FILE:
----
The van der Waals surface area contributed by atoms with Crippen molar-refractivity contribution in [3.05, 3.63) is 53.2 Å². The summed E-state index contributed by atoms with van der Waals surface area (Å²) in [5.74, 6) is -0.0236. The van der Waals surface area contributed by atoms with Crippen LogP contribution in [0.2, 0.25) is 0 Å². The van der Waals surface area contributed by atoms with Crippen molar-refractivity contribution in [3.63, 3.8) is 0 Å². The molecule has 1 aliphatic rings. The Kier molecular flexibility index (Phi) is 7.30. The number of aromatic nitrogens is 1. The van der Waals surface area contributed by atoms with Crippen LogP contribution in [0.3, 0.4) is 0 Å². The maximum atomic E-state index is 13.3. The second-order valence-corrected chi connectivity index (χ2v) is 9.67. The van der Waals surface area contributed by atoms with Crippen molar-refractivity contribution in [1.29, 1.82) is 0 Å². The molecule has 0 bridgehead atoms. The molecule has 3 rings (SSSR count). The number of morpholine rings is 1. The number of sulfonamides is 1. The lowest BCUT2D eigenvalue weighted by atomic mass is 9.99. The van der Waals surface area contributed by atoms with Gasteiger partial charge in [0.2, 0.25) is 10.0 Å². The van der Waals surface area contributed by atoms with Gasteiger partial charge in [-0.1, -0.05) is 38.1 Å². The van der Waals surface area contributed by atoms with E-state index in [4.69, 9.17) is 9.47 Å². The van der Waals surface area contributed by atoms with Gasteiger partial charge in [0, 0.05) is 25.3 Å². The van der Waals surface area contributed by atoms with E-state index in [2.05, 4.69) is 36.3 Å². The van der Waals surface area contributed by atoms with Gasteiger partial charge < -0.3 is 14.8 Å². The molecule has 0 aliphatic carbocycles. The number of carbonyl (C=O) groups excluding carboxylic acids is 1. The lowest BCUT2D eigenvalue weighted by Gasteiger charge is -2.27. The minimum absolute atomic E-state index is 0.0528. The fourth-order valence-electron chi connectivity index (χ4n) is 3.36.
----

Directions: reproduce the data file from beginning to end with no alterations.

The van der Waals surface area contributed by atoms with Crippen molar-refractivity contribution in [3.05, 3.63) is 53.2 Å². The summed E-state index contributed by atoms with van der Waals surface area (Å²) in [5.74, 6) is -0.0236. The van der Waals surface area contributed by atoms with Crippen LogP contribution in [0.2, 0.25) is 0 Å². The van der Waals surface area contributed by atoms with Crippen molar-refractivity contribution in [3.63, 3.8) is 0 Å². The molecule has 1 aliphatic rings. The Kier molecular flexibility index (Phi) is 7.30. The number of aromatic nitrogens is 1. The van der Waals surface area contributed by atoms with Crippen LogP contribution in [0.3, 0.4) is 0 Å². The maximum atomic E-state index is 13.3. The second-order valence-corrected chi connectivity index (χ2v) is 9.67. The van der Waals surface area contributed by atoms with Crippen molar-refractivity contribution in [1.29, 1.82) is 0 Å². The molecule has 0 bridgehead atoms. The molecule has 3 rings (SSSR count). The number of morpholine rings is 1. The number of sulfonamides is 1. The lowest BCUT2D eigenvalue weighted by atomic mass is 9.99. The van der Waals surface area contributed by atoms with Gasteiger partial charge in [0.2, 0.25) is 10.0 Å². The van der Waals surface area contributed by atoms with Gasteiger partial charge in [-0.1, -0.05) is 38.1 Å². The van der Waals surface area contributed by atoms with E-state index in [4.69, 9.17) is 9.47 Å². The van der Waals surface area contributed by atoms with Gasteiger partial charge in [0, 0.05) is 25.3 Å². The van der Waals surface area contributed by atoms with E-state index in [2.05, 4.69) is 36.3 Å². The van der Waals surface area contributed by atoms with Gasteiger partial charge < -0.3 is 14.8 Å². The molecule has 0 aliphatic carbocycles. The number of carbonyl (C=O) groups excluding carboxylic acids is 1. The lowest BCUT2D eigenvalue weighted by Gasteiger charge is -2.27. The minimum absolute atomic E-state index is 0.0528. The fourth-order valence-electron chi connectivity index (χ4n) is 3.36.